Tuesday, May 8, 2012

One Mother to Another

This Sunday is Mother’s Day in the U.S. and in Nicaragua it is the 30th.  Much has been said about the Democrats dumping on mothers because they do not “work”…or at least Ann Romney didn’t “work.”  It all seems a little silly to me because mothers who care about their children work and work hard and most people know that.  In fact, in the U.S. only 14% of all mothers are stay-at-home moms, most work outside the home which means they work at a job and then come home and do most of the household work and care giving, despite that many share the home with a partner. 

Worldwide, the UN states that “women perform 66% of the world’s work, produce 50% of the food but earn [a mere] 10% of the income and [only!] own 1% of the property.”  Of the 1.2 billion people in the world living on less than a dollar a day 70% are women…70 percent!  And most of that 70% are mothers.  It is shameful.

Poor mothers here in Nicaragua work hard…they labor hard.  Cleaning house includes sweeping dirt or rough concrete (if lucky) floors; washing clothes on the pila, a concrete scrubbing board or on a rock in a river; hanging clothes out to dry on bushes or barbed wire; watching out for the children; using outhouses; not getting a good night’s sleep in crowded homes; cooking over open fires in a tropical country; scrambling for money and worrying…worrying where the next meal will come from…worrying that something is going to come along that will upset the fine balance they are maintaining to keep the family fed and well.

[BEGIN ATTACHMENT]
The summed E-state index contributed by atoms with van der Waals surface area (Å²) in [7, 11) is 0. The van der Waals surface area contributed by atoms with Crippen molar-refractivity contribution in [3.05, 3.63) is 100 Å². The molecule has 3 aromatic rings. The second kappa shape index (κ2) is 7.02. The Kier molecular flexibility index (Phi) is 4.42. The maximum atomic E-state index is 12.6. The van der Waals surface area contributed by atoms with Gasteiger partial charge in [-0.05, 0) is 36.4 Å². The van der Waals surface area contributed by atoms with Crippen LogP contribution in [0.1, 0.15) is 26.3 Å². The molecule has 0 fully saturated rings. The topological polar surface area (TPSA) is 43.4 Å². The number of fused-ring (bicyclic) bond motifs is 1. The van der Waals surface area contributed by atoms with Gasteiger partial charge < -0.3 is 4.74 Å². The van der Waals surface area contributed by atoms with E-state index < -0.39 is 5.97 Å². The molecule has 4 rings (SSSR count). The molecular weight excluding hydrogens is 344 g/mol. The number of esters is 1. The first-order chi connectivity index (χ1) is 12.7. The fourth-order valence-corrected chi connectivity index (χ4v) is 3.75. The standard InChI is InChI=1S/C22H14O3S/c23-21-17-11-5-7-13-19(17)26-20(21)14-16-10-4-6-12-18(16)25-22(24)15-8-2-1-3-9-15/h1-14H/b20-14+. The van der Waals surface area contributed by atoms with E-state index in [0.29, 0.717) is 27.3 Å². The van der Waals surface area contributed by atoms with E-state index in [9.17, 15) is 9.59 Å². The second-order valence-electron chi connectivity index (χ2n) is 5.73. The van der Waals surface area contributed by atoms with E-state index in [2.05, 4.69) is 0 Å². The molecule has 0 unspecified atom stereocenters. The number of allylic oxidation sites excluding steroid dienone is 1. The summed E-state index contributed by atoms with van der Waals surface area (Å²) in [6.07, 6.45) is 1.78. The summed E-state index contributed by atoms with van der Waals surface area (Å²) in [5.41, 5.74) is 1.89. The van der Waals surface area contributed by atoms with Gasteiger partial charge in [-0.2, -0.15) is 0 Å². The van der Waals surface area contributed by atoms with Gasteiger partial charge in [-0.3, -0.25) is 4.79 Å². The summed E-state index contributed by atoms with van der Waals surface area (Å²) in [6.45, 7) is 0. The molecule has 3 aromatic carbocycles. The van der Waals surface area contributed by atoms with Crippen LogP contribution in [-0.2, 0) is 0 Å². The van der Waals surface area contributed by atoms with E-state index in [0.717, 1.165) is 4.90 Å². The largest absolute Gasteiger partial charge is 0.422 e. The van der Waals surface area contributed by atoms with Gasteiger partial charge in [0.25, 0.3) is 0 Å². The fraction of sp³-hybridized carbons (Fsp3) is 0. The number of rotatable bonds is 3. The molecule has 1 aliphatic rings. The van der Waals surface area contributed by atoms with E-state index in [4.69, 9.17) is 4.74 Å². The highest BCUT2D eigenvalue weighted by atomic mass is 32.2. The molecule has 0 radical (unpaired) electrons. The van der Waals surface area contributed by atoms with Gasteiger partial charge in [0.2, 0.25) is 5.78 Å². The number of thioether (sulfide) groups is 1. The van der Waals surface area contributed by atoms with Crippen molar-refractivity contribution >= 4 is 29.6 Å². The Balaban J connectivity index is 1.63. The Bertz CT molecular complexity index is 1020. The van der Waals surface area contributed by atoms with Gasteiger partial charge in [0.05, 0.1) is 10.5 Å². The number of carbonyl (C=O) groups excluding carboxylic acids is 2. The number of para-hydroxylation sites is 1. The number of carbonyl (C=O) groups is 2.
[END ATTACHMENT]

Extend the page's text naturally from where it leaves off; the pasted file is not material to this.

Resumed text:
Something always comes.  Someone gets sick or injured and then the family topples off the fence that separates them from desperation and terror.

Mothering starts early here.  Almost half of all Nicaraguan women 20-24 years old had a child before their 20th birthday.  40 to 45% of all pregnancies are to women/girls 14-19 years old (in the US it is 4%)*; nearly half are unplanned and more than twice as many are to the poorest of the poor.  Right after we moved here I became pregnant with our third child and I was 42 when he was born.  People were not surprised at all that I was having a baby that old…no! What surprised them was that my first born was only 7 years old!

Girls having babies.  At our clinic, we have a new program to support new mothers. We have volunteer health promoter “godmothers” who together with our nurse Martha and full time health promoter Jessenia follow the babies until they are one year old while they support the mothers, who as you can see from above need support.   They visit the new moms to promote breastfeeding, weigh the babies and check up on development.  Each of the 20 participating pregnant and new mothers receives a handmade bag with supplies. 

Mothers need support.  On this Mother’s Day, support your own mother.  Tell how much you love her and appreciate her and help her do all the work she has to do.  And…

One Mother to Another…this Mother's Day give a gift in honor of your mother to the Nueva Vida Clinic’s new mother support program.  Donate $25 to the program in honor of your mother and we’ll send her a beautiful e-card. 
Happy Mother’s Day, Moms!

*Nicaragua has the highest rate in Central and South America; 
the US has the highest rate in the industrialized nations.